I realized on the first night of orientation that I would need to double down on recovery again. Even though I entered graduate school with nine years of sobriety, I treated myself with the same care and caution as I did in undergrad as a newcomer. During graduate school, I felt I had no business in a place where the main activity focused on alcohol. When I’m tense or upset, the glamor of psychological escape can suddenly seem desirable. As an alcoholic, I know I have no defense against that first drink if my spiritual condition is anything less than fit that day.
Adding to the constant stress of endless coursework, my career change challenged my self-esteem, confidence, and self-worth. I rarely felt grounded. As a result, I only saw my cohort outside of class when I felt absolutely secure in my sobriety. I didn’t form as close of bonds with them as they did with each other, but I made a concerted effort to be fully present when we were in class or working in our offices. Though I wish I could have gotten closer to them, I don’t regret honoring the boundaries I had set to care for my recovery.
I didn’t have to entirely avoid being around drinking; I just had to distinguish the acceptable conditions. If an event would be beneficial to my studies or career, I only went at the beginning when attendees were adequately sober and constructive conversations were possible. Cocktail receptions and academic conferences felt safe because professional networking was the main purpose, and the pressure to perform distracted me from the drinking. I found comfort in idly sipping on water throughout the night as others do with their wine or cocktails. And as attendees became tipsy, I remained articulate, poised, and professional, and carried impressively intellectual conversations in the eyes of the inebriated. If the night turned into a party, my cue to leave was when people started talking loudly and laughing infectiously at nothing intelligible. At that point, I couldn’t connect with anyone and there was little left for me to do there. If the drinkers stayed only mildly tipsy, I ended up enjoying getting to know them because they were relaxed enough to reciprocate the deeper conversations I’m accustomed to in recovery.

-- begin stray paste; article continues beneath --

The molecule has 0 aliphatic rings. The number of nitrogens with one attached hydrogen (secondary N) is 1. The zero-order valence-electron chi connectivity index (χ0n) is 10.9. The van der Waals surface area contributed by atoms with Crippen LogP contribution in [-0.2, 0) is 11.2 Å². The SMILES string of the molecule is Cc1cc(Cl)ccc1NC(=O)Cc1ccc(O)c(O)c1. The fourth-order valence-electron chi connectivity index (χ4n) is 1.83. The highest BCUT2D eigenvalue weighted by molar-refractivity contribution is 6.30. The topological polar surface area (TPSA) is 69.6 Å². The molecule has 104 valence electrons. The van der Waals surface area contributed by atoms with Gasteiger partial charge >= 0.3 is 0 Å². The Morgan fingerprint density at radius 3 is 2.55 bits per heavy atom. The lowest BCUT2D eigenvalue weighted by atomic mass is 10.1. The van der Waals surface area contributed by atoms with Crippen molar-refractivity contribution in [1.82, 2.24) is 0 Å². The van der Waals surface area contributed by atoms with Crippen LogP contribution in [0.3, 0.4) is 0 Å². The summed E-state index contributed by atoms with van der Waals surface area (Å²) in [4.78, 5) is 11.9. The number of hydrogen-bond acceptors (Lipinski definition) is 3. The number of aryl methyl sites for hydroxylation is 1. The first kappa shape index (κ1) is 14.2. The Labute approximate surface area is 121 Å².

I was lucky that my school already had a strong student recovery group that held meetings several times a week and frequent sober outings. They became my friends because I didn’t mesh with the local 12-step meetings. At this point in my recovery, AA had sadly become monotonous for me, but I was still committed to sobriety. I wanted to dive deeper into healing the trauma, childhood wounds, and character defects that continued to hamper effective relationships with myself and those around me. Over the years, I found guidance and wisdom in self-help books, A Course in Miracles, Refuge Recovery, Kundalini yoga, Western astrology, and Buddhist meditation. So in graduate school, I crafted a program of self-reflection and accountability around these practices, which doubled as solutions for stress management.
I also stayed close to my networks where I got sober. Those women remain my dearest friends and strongest support. I worked closely with spiritual advisors until I found a local sponsor. Strengthening my program was critical because graduate school was emotionally demanding. It required at least twice the amount of work as my undergrad classes; it wasn’t even possible to complete all the assignments each week. The psychological strain combined with a busy schedule left little time for much else. I quickly recognized the need for self-care and balanced it with the coursework I would be graded on. I went to my favorite exercise classes at least twice a week, also setting aside time to rest and prioritizing a full night’s sleep.
At the end of the day, all the effort paid off. I recently received my Master’s degree at 11 years sober and it is one of my most proud accomplishments. I graduated with a higher quality of life, stronger sense of self, and more solid sobriety than I imagined were possible, thanks to the unique challenges I had to face in the process of obtaining each degree.